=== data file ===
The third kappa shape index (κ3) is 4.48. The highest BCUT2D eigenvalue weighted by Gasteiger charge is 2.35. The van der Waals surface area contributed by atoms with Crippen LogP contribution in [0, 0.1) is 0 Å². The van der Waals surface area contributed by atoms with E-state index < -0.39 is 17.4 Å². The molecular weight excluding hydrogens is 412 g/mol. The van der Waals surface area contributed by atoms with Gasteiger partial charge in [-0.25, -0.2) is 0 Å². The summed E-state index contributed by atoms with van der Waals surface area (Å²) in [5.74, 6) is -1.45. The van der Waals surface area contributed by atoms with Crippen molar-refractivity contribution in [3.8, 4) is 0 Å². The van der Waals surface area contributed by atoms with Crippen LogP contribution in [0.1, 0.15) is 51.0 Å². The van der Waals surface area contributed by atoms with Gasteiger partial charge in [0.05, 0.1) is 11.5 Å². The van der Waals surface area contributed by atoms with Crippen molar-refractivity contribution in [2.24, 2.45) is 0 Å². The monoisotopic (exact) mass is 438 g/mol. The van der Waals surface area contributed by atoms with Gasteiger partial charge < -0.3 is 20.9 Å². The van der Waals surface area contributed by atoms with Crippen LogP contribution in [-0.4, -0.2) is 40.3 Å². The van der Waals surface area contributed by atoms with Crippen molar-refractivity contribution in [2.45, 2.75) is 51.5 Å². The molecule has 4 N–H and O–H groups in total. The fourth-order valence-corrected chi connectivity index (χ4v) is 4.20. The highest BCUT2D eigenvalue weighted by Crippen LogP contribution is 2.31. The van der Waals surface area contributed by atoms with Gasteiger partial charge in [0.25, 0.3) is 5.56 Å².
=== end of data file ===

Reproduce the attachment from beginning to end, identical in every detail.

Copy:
The third kappa shape index (κ3) is 4.48. The highest BCUT2D eigenvalue weighted by Gasteiger charge is 2.35. The van der Waals surface area contributed by atoms with Crippen LogP contribution in [0, 0.1) is 0 Å². The van der Waals surface area contributed by atoms with E-state index < -0.39 is 17.4 Å². The molecular weight excluding hydrogens is 412 g/mol. The van der Waals surface area contributed by atoms with Gasteiger partial charge in [-0.25, -0.2) is 0 Å². The summed E-state index contributed by atoms with van der Waals surface area (Å²) in [5.74, 6) is -1.45. The van der Waals surface area contributed by atoms with Crippen molar-refractivity contribution in [3.8, 4) is 0 Å². The van der Waals surface area contributed by atoms with Crippen LogP contribution in [0.1, 0.15) is 51.0 Å². The van der Waals surface area contributed by atoms with Gasteiger partial charge in [0.05, 0.1) is 11.5 Å². The van der Waals surface area contributed by atoms with Crippen molar-refractivity contribution in [2.24, 2.45) is 0 Å². The monoisotopic (exact) mass is 438 g/mol. The van der Waals surface area contributed by atoms with Gasteiger partial charge < -0.3 is 20.9 Å². The van der Waals surface area contributed by atoms with Crippen LogP contribution in [-0.4, -0.2) is 40.3 Å². The van der Waals surface area contributed by atoms with Crippen molar-refractivity contribution in [2.45, 2.75) is 51.5 Å². The molecule has 4 N–H and O–H groups in total. The fourth-order valence-corrected chi connectivity index (χ4v) is 4.20. The highest BCUT2D eigenvalue weighted by Crippen LogP contribution is 2.31. The van der Waals surface area contributed by atoms with Gasteiger partial charge in [0.25, 0.3) is 5.56 Å².